VATICAN CITY — He quotes Amy Winehouse and, unlike Benedict XVI, actually taps out his tweets himself. Cardinal Gianfranco Ravasi is an erudite scholar with a modern touch — and that is seen by some as just the combination the Roman Catholic Church needs to revive a church beset by scandal and a shrinking flock.
Benedict's culture minister at the Vatican, Ravasi consistently makes the short lists of closely watched candidates to be the next pope. He is one of the favorites among Catholics who long to see a return to the tradition of Italian popes. The polyglot biblical scholar peppers speeches with references ranging from Aristotle to late British diva Winehouse.
At Benedict's request, Ravasi led the pontiff and other Vatican prelates in daily Lenten meditation and prayer services during what turned out to be the pontiff's last full week in the papacy. Ravasi's words were podcast for all to hear on Vatican Radio, and the prelate tweeted in English and Italian to give the flavor of his sermons to those outside the Holy See's inner circle. Ravasi's foreign language prowess is reminiscent of that of the late globetrotting John Paul II: He tweets in English, chats in Italian, and has impressed his audiences by switching to Hebrew and Arabic in some of his speeches. As a child, he taught himself ancient Greek.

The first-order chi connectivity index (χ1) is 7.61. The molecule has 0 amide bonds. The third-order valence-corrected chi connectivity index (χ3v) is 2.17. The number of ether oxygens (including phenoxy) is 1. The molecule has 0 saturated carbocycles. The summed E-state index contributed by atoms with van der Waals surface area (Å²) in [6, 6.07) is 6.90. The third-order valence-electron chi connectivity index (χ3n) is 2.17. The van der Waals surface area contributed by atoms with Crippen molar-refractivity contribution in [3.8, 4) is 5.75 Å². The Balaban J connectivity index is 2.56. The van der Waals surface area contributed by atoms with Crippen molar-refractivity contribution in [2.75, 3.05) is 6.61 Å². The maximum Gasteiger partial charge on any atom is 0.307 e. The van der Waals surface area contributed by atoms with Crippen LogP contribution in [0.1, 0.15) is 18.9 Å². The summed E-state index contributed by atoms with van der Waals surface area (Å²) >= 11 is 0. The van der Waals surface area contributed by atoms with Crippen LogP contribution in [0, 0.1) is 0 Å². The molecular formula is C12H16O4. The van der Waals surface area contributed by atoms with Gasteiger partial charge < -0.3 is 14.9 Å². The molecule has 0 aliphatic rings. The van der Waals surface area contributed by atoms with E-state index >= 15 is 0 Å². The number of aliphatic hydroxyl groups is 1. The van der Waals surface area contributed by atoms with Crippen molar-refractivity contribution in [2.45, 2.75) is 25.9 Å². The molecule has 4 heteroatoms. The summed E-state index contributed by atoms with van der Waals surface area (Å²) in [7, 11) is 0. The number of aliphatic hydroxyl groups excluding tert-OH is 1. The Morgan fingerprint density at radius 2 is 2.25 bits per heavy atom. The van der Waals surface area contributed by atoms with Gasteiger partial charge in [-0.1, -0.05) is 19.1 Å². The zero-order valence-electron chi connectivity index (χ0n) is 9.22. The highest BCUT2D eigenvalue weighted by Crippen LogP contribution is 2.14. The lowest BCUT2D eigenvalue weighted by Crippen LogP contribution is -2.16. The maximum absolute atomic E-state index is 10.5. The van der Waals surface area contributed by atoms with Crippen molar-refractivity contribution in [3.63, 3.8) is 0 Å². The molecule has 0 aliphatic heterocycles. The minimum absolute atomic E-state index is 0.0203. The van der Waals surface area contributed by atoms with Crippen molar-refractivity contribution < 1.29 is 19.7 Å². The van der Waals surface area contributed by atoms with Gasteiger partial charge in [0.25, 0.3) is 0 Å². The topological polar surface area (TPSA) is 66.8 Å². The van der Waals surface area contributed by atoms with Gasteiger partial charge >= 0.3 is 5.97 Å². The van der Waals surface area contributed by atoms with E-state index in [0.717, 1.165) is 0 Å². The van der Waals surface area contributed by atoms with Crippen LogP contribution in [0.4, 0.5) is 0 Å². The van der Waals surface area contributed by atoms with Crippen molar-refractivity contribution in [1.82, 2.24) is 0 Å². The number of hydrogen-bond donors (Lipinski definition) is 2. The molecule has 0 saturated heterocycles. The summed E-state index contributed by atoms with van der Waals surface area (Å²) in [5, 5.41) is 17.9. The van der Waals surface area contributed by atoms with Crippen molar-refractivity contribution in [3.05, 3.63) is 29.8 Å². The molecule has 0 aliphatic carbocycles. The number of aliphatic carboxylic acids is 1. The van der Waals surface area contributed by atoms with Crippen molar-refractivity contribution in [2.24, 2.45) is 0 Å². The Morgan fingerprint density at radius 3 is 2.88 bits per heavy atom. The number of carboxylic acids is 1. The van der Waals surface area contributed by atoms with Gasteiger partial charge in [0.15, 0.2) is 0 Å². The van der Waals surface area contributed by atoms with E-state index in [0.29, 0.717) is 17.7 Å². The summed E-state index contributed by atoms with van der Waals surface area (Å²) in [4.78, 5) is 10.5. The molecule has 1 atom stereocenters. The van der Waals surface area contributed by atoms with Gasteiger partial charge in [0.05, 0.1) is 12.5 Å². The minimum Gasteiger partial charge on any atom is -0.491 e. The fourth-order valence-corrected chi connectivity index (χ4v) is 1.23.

Ravasi's intellect is so hungry that he doesn't seem to sleep much at night. "He is so busy reading and digesting things," said John Thavis, author of the recently published "The Vatican Diaries," an inside look at the workings of the Holy See.
Benedict, who relaxes by playing Mozart on the piano, yearned to have the Church relive at least some of the role it had held for centuries as patron of the arts, as attested by the frescoed Vatican ceilings and walls by Michelangelo, Raphael and other great artists.
It has been Ravasi's role to spearhead that effort.
But Ravasi's Vatican resume is perhaps most notable for his efforts for dialogue with atheists. He spearheaded the Vatican's "Courtyard of the Gentiles" initiatives — a series of meetings, conferences and other intellectually flavored initiatives that brought together believers and nonbelievers in the common bond of culture.
"Believers and nonbelievers inhabit the same Earth and occupy the same classrooms of universities," Ravasi told Italian religious affairs weekly Famiglia Cristiana in an interview in 2011. Asked if he wanted to convert atheists, he replied "Absolutely not."
"Half of my friends are nonbelievers," he said.